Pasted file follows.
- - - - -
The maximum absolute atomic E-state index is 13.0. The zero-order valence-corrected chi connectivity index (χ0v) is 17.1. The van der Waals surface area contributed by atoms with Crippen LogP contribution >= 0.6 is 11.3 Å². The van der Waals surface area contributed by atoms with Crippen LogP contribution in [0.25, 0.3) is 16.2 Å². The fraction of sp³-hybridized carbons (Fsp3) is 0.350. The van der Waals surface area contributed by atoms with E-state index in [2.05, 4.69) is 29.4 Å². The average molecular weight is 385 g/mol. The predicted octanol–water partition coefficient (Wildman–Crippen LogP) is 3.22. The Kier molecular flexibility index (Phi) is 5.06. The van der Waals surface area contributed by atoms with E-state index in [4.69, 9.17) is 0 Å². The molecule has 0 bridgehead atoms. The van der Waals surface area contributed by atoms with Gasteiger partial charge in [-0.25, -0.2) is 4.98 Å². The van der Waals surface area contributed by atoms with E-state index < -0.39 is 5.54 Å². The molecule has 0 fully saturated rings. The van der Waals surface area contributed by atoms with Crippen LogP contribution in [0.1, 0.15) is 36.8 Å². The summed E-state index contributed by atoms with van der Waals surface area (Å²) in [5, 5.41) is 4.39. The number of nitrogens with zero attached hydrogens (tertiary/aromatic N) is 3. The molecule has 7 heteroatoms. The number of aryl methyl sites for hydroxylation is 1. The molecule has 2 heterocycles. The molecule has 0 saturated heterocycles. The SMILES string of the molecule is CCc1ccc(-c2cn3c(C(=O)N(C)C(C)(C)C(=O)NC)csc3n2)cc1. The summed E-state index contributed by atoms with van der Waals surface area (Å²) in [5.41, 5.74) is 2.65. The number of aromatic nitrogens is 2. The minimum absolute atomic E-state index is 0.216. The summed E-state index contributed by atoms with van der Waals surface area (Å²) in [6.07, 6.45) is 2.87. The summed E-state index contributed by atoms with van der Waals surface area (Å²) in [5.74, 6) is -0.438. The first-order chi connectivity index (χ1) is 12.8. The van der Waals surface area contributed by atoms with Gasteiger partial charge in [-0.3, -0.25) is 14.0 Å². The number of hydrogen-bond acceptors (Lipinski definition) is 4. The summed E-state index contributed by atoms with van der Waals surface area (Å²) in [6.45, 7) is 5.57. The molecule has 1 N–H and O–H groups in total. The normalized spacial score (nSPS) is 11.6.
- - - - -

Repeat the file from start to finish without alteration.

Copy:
The maximum absolute atomic E-state index is 13.0. The zero-order valence-corrected chi connectivity index (χ0v) is 17.1. The van der Waals surface area contributed by atoms with Crippen LogP contribution >= 0.6 is 11.3 Å². The van der Waals surface area contributed by atoms with Crippen LogP contribution in [0.25, 0.3) is 16.2 Å². The fraction of sp³-hybridized carbons (Fsp3) is 0.350. The van der Waals surface area contributed by atoms with E-state index in [2.05, 4.69) is 29.4 Å². The average molecular weight is 385 g/mol. The predicted octanol–water partition coefficient (Wildman–Crippen LogP) is 3.22. The Kier molecular flexibility index (Phi) is 5.06. The van der Waals surface area contributed by atoms with E-state index in [4.69, 9.17) is 0 Å². The molecule has 0 bridgehead atoms. The van der Waals surface area contributed by atoms with Gasteiger partial charge in [-0.25, -0.2) is 4.98 Å². The van der Waals surface area contributed by atoms with E-state index < -0.39 is 5.54 Å². The molecule has 0 fully saturated rings. The van der Waals surface area contributed by atoms with Crippen LogP contribution in [0.1, 0.15) is 36.8 Å². The summed E-state index contributed by atoms with van der Waals surface area (Å²) in [5, 5.41) is 4.39. The number of nitrogens with zero attached hydrogens (tertiary/aromatic N) is 3. The molecule has 7 heteroatoms. The number of aryl methyl sites for hydroxylation is 1. The molecule has 2 heterocycles. The molecule has 0 saturated heterocycles. The SMILES string of the molecule is CCc1ccc(-c2cn3c(C(=O)N(C)C(C)(C)C(=O)NC)csc3n2)cc1. The summed E-state index contributed by atoms with van der Waals surface area (Å²) in [5.41, 5.74) is 2.65. The number of aromatic nitrogens is 2. The minimum absolute atomic E-state index is 0.216. The summed E-state index contributed by atoms with van der Waals surface area (Å²) in [6.07, 6.45) is 2.87. The summed E-state index contributed by atoms with van der Waals surface area (Å²) in [5.74, 6) is -0.438. The first-order chi connectivity index (χ1) is 12.8. The van der Waals surface area contributed by atoms with Gasteiger partial charge in [-0.3, -0.25) is 14.0 Å². The number of hydrogen-bond acceptors (Lipinski definition) is 4. The summed E-state index contributed by atoms with van der Waals surface area (Å²) in [6.45, 7) is 5.57. The molecule has 1 N–H and O–H groups in total. The normalized spacial score (nSPS) is 11.6.